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Cohen 1994 - The Earth Is Round(p <.05 Jacob Cohen After 4...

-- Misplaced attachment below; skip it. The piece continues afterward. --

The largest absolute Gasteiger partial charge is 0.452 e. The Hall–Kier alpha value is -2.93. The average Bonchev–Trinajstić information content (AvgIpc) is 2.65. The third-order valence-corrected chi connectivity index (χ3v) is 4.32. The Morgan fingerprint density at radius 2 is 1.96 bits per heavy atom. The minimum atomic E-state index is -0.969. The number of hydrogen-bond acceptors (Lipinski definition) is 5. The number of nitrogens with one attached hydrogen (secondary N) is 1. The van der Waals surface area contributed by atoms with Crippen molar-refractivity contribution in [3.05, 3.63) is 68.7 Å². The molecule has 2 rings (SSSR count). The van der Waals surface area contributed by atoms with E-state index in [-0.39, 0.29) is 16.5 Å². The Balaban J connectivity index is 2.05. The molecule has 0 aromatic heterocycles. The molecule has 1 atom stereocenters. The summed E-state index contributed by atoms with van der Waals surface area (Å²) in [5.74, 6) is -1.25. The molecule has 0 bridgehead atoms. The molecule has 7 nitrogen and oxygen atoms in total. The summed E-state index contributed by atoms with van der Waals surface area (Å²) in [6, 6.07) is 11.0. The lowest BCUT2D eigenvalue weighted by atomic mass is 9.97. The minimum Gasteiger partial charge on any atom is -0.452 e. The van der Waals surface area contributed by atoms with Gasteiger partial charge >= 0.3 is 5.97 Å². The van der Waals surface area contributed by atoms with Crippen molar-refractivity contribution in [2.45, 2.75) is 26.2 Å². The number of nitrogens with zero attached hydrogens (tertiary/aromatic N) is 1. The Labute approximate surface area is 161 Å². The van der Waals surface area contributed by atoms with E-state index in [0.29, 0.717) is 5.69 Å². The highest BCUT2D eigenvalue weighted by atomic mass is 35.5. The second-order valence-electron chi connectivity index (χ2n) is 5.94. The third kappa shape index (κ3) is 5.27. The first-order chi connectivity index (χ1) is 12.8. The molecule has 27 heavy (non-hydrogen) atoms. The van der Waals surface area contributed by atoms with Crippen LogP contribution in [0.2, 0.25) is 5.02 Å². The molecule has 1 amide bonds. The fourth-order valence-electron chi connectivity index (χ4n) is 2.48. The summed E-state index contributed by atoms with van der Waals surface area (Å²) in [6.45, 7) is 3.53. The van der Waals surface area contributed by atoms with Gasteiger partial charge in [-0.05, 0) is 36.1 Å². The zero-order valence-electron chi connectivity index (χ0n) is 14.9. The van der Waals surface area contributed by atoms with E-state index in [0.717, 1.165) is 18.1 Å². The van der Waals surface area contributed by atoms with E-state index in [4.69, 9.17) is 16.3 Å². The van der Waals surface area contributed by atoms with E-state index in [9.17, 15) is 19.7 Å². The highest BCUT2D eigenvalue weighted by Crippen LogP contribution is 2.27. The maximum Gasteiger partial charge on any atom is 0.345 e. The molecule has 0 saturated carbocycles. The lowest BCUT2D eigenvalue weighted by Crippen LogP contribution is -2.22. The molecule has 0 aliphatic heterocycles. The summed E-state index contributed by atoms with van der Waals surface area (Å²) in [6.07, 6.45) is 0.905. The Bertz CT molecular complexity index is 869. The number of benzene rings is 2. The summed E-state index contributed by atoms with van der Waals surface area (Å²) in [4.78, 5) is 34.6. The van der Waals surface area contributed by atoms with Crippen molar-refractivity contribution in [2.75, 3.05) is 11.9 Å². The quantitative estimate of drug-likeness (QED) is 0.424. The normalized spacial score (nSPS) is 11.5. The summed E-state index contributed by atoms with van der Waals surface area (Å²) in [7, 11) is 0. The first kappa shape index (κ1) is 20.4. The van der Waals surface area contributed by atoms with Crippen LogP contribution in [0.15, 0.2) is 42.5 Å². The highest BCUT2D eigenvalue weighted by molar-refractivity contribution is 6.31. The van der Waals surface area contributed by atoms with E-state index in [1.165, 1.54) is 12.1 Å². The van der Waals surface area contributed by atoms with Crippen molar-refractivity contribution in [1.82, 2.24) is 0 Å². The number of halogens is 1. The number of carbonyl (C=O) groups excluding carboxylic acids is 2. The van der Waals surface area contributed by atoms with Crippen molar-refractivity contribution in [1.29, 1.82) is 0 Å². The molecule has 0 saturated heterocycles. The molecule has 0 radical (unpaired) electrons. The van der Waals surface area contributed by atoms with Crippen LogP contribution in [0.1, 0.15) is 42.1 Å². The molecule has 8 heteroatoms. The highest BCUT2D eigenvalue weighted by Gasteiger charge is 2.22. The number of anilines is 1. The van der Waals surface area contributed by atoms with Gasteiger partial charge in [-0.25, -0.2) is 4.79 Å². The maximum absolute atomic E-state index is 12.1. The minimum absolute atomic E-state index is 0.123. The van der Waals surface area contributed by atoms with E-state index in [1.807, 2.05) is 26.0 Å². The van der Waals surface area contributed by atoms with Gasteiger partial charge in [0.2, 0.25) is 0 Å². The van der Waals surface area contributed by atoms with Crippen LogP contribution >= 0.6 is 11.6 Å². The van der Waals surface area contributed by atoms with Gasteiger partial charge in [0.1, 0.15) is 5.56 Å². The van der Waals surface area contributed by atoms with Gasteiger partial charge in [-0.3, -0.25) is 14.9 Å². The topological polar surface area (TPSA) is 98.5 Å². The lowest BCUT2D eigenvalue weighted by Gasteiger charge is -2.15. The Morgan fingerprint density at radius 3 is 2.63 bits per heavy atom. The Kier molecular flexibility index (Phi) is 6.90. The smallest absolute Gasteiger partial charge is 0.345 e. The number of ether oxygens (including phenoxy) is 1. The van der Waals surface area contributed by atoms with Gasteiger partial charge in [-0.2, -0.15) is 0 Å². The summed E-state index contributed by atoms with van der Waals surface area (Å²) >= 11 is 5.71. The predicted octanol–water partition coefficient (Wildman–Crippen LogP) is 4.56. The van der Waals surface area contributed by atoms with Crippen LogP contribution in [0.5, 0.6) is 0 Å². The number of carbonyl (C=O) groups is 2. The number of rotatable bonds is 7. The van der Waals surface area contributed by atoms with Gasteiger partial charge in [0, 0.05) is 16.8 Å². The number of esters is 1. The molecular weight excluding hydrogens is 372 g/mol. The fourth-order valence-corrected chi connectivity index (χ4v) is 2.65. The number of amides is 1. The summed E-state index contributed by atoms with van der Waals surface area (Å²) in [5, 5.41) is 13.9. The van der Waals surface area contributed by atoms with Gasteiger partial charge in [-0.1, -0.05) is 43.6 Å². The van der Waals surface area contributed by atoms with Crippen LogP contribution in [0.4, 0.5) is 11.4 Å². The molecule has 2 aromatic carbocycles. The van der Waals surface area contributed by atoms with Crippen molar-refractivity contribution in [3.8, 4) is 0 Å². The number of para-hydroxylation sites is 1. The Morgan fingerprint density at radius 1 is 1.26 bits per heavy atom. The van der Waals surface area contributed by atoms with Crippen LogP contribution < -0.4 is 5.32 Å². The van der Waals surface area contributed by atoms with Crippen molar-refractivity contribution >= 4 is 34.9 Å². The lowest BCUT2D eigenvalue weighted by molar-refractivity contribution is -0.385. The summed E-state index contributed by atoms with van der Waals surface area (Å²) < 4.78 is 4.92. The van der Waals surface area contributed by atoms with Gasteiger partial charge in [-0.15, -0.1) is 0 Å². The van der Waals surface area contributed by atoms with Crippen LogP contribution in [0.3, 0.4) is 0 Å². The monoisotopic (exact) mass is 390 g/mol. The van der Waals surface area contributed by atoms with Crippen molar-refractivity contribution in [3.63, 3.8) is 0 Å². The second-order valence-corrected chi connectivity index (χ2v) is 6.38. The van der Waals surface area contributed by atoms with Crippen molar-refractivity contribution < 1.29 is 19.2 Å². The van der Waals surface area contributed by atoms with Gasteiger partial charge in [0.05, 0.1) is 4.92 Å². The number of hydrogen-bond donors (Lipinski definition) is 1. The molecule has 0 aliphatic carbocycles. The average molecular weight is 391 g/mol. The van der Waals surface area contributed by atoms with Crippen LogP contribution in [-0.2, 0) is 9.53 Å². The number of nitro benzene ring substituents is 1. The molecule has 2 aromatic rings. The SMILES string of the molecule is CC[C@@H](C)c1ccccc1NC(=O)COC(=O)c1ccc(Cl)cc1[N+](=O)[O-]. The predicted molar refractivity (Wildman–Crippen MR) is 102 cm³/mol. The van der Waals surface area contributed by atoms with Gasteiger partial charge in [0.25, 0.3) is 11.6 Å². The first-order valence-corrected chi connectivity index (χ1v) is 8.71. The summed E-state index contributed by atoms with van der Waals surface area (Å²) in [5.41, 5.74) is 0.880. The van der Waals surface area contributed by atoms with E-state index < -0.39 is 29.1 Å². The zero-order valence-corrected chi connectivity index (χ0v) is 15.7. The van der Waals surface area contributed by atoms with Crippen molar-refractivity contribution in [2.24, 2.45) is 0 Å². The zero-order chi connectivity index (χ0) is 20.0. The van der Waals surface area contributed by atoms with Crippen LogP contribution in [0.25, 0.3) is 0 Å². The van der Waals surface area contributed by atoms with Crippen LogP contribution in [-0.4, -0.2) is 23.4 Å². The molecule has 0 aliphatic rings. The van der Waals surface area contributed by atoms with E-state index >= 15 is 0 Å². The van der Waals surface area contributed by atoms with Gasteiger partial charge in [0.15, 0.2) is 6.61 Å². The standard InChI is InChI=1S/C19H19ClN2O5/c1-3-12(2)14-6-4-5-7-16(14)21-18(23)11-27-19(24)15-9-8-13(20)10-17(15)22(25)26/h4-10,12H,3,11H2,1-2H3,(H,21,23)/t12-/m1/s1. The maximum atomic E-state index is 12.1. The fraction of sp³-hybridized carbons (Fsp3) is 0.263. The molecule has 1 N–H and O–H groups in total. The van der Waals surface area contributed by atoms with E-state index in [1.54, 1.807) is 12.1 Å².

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The Earth Is Round (p < .05) Jacob Cohen After 4 decades of severe criticism, the ritual of null hy- pothesis significance testing-mechanical dichotomous decisions around a sacred .05 criterion-still persists. This article reviews the problems with this practice, including its near-universal misinterpretation of p as the probability that H o isfalse, the misinterpretation that its complement is the probability of successful replication, and the mis- taken assumption that if one rejects H o one thereby affirms the theory that led to the test. Exploratory data analysis and the use of graphic methods, a steady improvement in and a movement toward standardization in measurement, an emphasis on estimating effect sizes using confidence intervals, and the informed use of available statistical methods is suggested. For generalization, psychologists mustfinally rely, as has been done in all the older sciences, on replication. I make no pretense of the originality of my remarks in this article. One of the few things we, as psychol- ogists, have learned from over a century of scientific study is that at age three score and 10, originality is not to be expected. David Bakan said back in 1966 that his claim that "a great deal of mischief has been associated" with the test of significance "is hardly original," that it is "what 'everybody knows,''' and that "to say it 'out loud' is ... to assume the role of the child who pointed out that the emperor was really outfitted in his under- wear" (p. 423). If it was hardly original in 1966, it can hardly be original now. Yet this naked emperor has been shamelessly running around for a long time. Like many men my age, I mostly grouse. My ha- rangue today is on testing for statistical significance, about which Bill Rozeboom (1960) wrote 33 years ago, "The statistical folkways of a more primitive past continue to dominate the local scene" (p. 417). And today, they continue to continue. And we, as teachers, consultants, authors, and otherwise perpetrators of quantitative methods, are responsible for the rituali- zation of null hypothesis significance testing (NHST; I resisted the temptation to call it statistical hypothesis in- ference testing) to the point of meaninglessness and be- yond. I argue herein that NHST has not only failed to support the advance of psychology as a science but also has seriously impeded it. Consider the following: A colleague approaches me with a statistical problem. He believes that a generally rare disease does not exist at all in a given population, hence H o : P = O. He draws a more or less random sample of 30 cases from this population and finds that one of the cases has the disease, hence P s = 1/30 = .033. He is not December 1994 • American Psychologist Copyright 1994 by the American Psychologicat Association. Inc. 0003-066X/94/$2.oo VoL 49.
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